Four years ago a speaker at the Retune Festival in Berlin made me mad. He was talking about the (lacking) creativity in coding. How sad it was that programmers would hack their lines into their machines with the only mission to complete their task. And how much we could learn from literature and the beauty of written art and how much we could gain from interdisciplinarity.
Here are some analogies that pop up in my head every time I think about that weird statement.
You may prefer a good thriller over a love story because its intricate, it challenges you and you can’t stop reading it. I prefer C++ over any kind of web development language. You have to get used to it, but the scope of action is immense, it’s solid, fast and powerful. Writing web pages bores me to death and I don’t like the fluctuation in web creation tools and libraries. Some may not acknowledge comic books as literature. Well, what about visual coding?
I school I learned how to plot a storyline. You start with the premise and include turning points and a climax. You don’t have to, but it helps. In university, I learned about design patterns to implement known problems. They can be powerful or misleading, depending on your ability to chose them wisely. What you write, your autonomy and freedom of your expression depends on the task and your job situation. Being a clever writer will either keep up your audience or create a better software. You have to be damn creative to solve issues arising on the way.
After writing a book one can spend quite a lot time and money on layout and typesetting. Code appearance is actually one of the early things programmers have to agree on when working together. Parentheses play a big role as well as how to name variables and functions and I would bet my ass that somewhere friendships got destroyed because one was messing up the other ones format.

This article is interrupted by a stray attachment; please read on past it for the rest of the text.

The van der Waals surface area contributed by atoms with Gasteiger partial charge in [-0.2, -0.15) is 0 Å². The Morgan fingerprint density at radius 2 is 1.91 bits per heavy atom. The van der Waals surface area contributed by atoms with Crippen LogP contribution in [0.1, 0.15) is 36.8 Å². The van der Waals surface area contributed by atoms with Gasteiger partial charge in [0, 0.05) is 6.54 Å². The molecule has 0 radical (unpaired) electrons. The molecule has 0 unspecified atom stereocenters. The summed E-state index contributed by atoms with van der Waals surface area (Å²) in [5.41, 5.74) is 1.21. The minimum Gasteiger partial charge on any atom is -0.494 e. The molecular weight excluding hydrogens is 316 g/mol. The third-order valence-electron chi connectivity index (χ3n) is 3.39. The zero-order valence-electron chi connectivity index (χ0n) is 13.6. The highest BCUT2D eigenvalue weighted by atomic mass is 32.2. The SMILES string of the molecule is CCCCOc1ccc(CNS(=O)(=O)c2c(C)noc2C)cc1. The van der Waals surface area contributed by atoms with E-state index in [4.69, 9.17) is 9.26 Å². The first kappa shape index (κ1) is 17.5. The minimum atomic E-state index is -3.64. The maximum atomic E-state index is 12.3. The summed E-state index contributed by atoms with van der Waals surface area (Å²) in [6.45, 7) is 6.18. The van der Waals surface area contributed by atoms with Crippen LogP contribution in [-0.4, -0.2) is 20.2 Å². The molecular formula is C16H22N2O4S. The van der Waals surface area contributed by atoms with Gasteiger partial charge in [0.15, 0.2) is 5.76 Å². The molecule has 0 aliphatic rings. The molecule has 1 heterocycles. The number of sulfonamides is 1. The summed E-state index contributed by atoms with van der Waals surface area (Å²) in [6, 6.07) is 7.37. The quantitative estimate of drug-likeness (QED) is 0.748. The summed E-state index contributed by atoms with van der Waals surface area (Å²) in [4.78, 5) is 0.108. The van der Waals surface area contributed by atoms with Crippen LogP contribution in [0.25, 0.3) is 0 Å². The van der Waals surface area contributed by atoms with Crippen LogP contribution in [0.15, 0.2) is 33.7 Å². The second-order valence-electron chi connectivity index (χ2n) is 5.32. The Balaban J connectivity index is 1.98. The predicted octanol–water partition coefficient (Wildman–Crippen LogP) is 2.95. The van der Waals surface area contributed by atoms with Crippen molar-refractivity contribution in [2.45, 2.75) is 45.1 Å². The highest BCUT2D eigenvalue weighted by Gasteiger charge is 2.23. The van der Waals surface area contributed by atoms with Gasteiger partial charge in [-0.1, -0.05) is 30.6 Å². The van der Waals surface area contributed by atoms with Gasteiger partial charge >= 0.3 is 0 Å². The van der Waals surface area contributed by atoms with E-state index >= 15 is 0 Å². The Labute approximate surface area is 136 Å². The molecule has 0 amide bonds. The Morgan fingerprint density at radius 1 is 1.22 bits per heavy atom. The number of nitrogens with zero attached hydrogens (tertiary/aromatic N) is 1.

Have you read some of Walter Mörs’ books? Maybe he is not so well known outside of Germany but anyway he introduced a style called Mythenmetzsche Abschweifungen where the fictional author of the book would leave comments about the current storyline or something totally unrelated in between the actual story. Have you read a few source code comments? There is a whole world of stories hidden somewhere in between executable lines. They have no influence on the outcome of the program. They can be placed to explain or document something, but they also hide useless attempts of code and unfinished ideas. They can express rage or amazement, include ASCII art or dialogues between programmers. I once found a hiring offer hidden inside a companies web page source code. Anything is possible.
At the end of the talk, a woman was raising her voice to tell the speaker about how some code could make her team at work laugh all day and about the personality you find in between the lines. He replied: “You can’t say that. That’s not fair.”
That fits to the problem I have [and now I totally digress] about transdisciplinary /interdisciplinary work in art and science. Art was once forerunning utopian scenarios. It is losing ground. Some artists see scientific work as a black box with a job that it should fulfill. It’s not a black box, it’s a beautiful cosmos full of crazy ideas, and if it’s really boxes, they fall over and burn and explode and flourish and pile up and patch. They might be a main source of future art, created by people who put their heads inside these boxes. I would love to see artists and scientists to rattle the cages and comfort zones together as much as possible, but we all have to put our heads inside the boxes once in a while.